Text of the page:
Since it was not raining and warm (for Chicago, anyway), we held the ceremony on the lakeside patio.
Judge Cawley picked just the right words. (As did Don's sister Susan Anderson and our friend Kyle Wright... as you can see below.)

reading by Kyle Wright:
Oh Love by Thomas Rain Crow

(For Oahira)

Oh love,
where do you go with your silence?
I am moving into
the infinite walls of your skin
in search of our being
Only this oneness knows
eternity's secret to prayer,
or the music of spheres
which I have seen whirling in your eyes.

From a sacred rock
together we saw the ancient dance of stone.
How the mist reveals the mountains
and the mountains move!

Somewhere through the non-existent doors of my heart,
an eagle will fly,
and this race of wind in my mind
will cease
And again we will meet.
God looking God in the eye.
On the first full moon of fall.

You have come to me
like the very first beat of my heart.
The first breath.
Or happiness
showing itself in tears
or smiles that will forever glow!

Oh love,
as I move deep into the gardens of your dreams,
you are still asleep in me.
Every miracle that a man with a woman can be.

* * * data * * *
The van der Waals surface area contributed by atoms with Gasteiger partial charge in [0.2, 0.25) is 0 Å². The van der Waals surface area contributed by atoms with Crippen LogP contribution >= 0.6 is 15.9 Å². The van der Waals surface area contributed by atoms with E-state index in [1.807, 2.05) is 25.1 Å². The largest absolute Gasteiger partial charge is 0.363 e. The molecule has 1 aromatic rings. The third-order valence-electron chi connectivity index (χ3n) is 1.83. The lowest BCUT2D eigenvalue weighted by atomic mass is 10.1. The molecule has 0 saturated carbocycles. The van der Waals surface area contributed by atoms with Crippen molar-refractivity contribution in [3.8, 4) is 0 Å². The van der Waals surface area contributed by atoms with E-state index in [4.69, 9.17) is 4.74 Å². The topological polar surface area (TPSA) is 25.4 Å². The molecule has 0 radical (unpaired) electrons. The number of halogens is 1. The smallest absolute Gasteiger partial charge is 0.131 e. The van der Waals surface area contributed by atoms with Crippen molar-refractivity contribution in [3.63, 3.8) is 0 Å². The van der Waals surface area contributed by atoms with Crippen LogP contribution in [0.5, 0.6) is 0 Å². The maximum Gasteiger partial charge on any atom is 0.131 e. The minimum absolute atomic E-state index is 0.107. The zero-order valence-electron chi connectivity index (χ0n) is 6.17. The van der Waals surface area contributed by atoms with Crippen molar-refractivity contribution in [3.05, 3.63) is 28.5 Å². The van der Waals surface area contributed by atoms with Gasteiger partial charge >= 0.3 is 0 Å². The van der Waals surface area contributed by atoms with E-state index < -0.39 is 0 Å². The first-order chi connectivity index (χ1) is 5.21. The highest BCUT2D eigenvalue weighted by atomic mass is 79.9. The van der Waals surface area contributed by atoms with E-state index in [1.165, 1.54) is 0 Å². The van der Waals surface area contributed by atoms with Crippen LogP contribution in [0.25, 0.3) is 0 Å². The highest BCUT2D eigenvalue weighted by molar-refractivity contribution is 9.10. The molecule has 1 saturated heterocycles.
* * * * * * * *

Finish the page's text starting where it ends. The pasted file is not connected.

You are everything!
Sight. Sound. Touch.
And the ancient one walking from the sea-
You are everything:
The silence.
The song.
And the one inside that is me.

reading by Susan Anderson:
Poetry and Marriage by Wendell Berry
 

The meaning of marriage begins in the giving of words. We cannot join ourselves to one another without giving our word. And this must be an unconditional giving, for in joining ourselves to another we join ourselves to the unknown. We can join one another only by joining the unknown. We must not be misled by the procedures of experimental thought: in life, in the world, we are never given two known results to choose between, but only one result that we choose without knowing what it is.

Marriage rests upon the immutable givens that compose it: words, bodies, characters, histories, places. Some wishes cannot succeed; some victories cannot be won; some loneliness is incorrigible. But there is relief and freedom in knowing what is real; these givens come to us out of the perennial reality of the world, like the terrain we live on. One does not care for this ground to make it a different place, or to make it perfect, but to make it inhabitable and to make it better. To flee from its realities is only to arrive at them unprepared.

Because the condition of marriage is worldly and its meaning communal, no one party to it can be solely in charge. What you alone think it ought to be, it is not going to be. Where you alone think you want it to go, it is not going to go. It is going where the two of you - and marriage, time, life, history, and the world - will take it. You do not know the road; you have committed your life to a way.